Former Italy international Dino Baggio has asked for an investigation to be carried out on substances administered to players of his generation after the recent deaths of Gianluca Vialli and Sinisa Mihajlovic.
In an interview with the Gazzetta Della Sport published on Wednesday, former Juventus, Parma, and Lazio midfielder Baggio, 51, said he was worried about the effects of legal supplements given to footballers during the 1990s.
He also cleared up widespread reports that he had said in a television interview on Tuesday that players were doped during the 1990s, saying he had expressed himself badly when talking about what he describes as rigorous anti-doping controls.
“Team doctors couldn’t dope us, we were checked every three or four days,” Baggio said.
“No, I simply want to know from scientists if the supplements we took could cause problems in our bodies over the long term.”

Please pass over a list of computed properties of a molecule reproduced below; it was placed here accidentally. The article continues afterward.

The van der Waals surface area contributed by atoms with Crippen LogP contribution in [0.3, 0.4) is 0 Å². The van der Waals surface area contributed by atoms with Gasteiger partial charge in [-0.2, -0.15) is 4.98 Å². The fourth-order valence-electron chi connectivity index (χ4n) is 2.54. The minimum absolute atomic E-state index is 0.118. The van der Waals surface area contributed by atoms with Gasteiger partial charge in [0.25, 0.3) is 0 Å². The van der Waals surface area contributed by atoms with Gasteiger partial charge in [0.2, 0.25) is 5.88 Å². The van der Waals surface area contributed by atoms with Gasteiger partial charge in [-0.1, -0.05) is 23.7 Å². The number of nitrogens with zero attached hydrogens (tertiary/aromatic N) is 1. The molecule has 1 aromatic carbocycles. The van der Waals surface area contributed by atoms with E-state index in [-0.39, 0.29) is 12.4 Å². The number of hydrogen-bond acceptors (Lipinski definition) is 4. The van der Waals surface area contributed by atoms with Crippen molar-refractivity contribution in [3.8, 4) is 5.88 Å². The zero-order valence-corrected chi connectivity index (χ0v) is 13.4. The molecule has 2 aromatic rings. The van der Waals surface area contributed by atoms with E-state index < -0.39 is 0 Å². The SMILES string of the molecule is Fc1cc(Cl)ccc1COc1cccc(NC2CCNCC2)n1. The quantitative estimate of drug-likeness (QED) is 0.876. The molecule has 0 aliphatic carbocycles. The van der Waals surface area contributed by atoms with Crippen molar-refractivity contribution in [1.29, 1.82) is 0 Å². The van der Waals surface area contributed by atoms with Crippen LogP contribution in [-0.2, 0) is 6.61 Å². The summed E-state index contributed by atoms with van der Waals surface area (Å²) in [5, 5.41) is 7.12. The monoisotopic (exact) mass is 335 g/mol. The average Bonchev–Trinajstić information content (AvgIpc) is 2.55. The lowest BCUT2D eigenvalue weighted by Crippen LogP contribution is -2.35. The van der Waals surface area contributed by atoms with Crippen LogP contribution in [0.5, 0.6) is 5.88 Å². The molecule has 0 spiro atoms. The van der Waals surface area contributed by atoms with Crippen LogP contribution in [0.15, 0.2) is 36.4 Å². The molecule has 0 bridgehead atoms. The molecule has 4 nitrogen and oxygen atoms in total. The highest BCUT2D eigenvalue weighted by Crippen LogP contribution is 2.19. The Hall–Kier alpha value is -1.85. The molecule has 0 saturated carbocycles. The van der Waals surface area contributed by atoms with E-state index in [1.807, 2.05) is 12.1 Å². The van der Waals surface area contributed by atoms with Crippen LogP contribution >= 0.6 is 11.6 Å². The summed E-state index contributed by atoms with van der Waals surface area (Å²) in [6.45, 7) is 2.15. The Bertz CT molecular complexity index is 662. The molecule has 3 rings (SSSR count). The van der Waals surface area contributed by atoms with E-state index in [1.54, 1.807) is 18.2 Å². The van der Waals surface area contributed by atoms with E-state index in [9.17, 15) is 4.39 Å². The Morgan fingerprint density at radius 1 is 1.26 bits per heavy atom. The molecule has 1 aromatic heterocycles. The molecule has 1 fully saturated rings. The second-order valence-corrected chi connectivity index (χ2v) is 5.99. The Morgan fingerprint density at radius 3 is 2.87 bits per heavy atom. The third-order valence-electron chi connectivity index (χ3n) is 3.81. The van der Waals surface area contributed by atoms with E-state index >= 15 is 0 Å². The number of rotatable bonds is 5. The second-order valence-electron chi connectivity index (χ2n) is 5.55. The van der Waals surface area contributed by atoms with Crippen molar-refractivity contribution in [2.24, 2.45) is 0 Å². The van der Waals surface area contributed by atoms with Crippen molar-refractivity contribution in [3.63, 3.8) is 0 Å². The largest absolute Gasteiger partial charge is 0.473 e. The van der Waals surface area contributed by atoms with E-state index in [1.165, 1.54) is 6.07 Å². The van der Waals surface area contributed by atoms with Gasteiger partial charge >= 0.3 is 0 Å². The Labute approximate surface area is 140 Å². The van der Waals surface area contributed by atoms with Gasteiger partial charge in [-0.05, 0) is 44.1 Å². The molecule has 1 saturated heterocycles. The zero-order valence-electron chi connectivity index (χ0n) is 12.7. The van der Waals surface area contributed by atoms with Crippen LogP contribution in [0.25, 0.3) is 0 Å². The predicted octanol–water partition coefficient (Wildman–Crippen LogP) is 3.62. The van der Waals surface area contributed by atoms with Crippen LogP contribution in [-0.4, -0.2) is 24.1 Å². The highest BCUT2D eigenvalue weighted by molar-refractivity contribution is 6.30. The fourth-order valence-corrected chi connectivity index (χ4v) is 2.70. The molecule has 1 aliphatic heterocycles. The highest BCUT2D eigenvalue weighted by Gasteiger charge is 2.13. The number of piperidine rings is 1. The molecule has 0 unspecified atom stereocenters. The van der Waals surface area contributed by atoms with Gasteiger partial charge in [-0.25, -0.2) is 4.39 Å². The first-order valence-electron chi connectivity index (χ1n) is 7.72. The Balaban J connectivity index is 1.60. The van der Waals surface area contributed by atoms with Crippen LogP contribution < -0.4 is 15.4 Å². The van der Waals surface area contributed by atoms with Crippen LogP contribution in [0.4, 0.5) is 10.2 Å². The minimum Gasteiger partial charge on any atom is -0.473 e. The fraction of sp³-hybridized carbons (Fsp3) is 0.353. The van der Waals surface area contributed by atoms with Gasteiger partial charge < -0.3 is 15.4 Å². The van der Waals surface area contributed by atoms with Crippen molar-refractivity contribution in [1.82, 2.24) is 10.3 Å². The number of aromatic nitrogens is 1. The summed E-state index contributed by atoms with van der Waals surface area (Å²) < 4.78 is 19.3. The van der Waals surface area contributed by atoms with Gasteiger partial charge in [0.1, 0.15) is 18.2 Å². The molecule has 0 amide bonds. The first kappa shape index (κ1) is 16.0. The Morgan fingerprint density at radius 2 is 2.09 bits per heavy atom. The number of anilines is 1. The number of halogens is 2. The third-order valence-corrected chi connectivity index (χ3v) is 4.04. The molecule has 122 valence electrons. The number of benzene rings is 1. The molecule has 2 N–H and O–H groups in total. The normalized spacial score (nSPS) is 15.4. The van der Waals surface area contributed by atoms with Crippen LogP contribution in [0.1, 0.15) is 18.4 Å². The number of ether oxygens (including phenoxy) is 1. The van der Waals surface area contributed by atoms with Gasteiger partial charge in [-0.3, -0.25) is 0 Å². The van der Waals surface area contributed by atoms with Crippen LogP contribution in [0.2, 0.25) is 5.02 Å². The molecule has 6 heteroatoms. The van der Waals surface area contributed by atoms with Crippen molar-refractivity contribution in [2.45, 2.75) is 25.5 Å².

Baggio, who made his comments after former Italy striker Vialli and Serbian great Sinisa Mihajlovic passed away in the last few weeks, said the substances he spoke about are “sold at chemists today” and simply helped players recover from physical efforts.
Vialli lost a long battle with pancreatic cancer at the age of 58 earlier this month, while Mihajlovic died of leukemia at 53 in December.
“My reasoning comes from the pain that I’m suffering for the deaths of Vialli, who I always considered a friend and who helped me a lot, of Mihajlovic, and lots of others who played like me in the 1990s,” said Baggio.
“There are too many who have left us, and I think we need to investigate the pharmaceutical products taken in that period.” “Maybe there’s nothing to it, maybe we’ll find something out.”